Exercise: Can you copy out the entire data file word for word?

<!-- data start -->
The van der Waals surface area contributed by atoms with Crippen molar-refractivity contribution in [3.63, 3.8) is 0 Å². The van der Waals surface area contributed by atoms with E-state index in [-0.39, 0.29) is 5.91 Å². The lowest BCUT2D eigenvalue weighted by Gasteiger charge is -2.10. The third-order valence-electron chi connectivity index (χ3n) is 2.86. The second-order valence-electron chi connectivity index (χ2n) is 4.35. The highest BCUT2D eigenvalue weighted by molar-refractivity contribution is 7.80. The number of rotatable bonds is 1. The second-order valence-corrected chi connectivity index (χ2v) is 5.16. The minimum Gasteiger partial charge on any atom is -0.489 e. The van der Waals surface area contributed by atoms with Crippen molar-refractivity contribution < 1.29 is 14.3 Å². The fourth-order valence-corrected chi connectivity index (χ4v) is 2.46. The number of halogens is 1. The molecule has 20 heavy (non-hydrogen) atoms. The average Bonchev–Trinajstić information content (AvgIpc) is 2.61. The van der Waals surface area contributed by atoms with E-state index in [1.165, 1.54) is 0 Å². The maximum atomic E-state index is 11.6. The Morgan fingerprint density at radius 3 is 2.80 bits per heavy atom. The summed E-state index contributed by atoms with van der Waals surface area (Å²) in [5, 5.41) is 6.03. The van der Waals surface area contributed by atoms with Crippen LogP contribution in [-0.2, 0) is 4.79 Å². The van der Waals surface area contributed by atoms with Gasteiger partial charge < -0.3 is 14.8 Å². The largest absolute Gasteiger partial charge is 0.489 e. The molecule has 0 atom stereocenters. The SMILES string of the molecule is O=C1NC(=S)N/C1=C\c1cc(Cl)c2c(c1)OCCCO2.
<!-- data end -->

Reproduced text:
The van der Waals surface area contributed by atoms with Crippen molar-refractivity contribution in [3.63, 3.8) is 0 Å². The van der Waals surface area contributed by atoms with E-state index in [-0.39, 0.29) is 5.91 Å². The lowest BCUT2D eigenvalue weighted by Gasteiger charge is -2.10. The third-order valence-electron chi connectivity index (χ3n) is 2.86. The second-order valence-electron chi connectivity index (χ2n) is 4.35. The highest BCUT2D eigenvalue weighted by molar-refractivity contribution is 7.80. The number of rotatable bonds is 1. The second-order valence-corrected chi connectivity index (χ2v) is 5.16. The minimum Gasteiger partial charge on any atom is -0.489 e. The van der Waals surface area contributed by atoms with Crippen molar-refractivity contribution < 1.29 is 14.3 Å². The fourth-order valence-corrected chi connectivity index (χ4v) is 2.46. The number of halogens is 1. The molecule has 20 heavy (non-hydrogen) atoms. The average Bonchev–Trinajstić information content (AvgIpc) is 2.61. The van der Waals surface area contributed by atoms with E-state index in [1.165, 1.54) is 0 Å². The maximum atomic E-state index is 11.6. The Morgan fingerprint density at radius 3 is 2.80 bits per heavy atom. The summed E-state index contributed by atoms with van der Waals surface area (Å²) in [5, 5.41) is 6.03. The van der Waals surface area contributed by atoms with Crippen LogP contribution in [-0.2, 0) is 4.79 Å². The van der Waals surface area contributed by atoms with Gasteiger partial charge < -0.3 is 14.8 Å². The largest absolute Gasteiger partial charge is 0.489 e. The molecule has 0 atom stereocenters. The SMILES string of the molecule is O=C1NC(=S)N/C1=C\c1cc(Cl)c2c(c1)OCCCO2.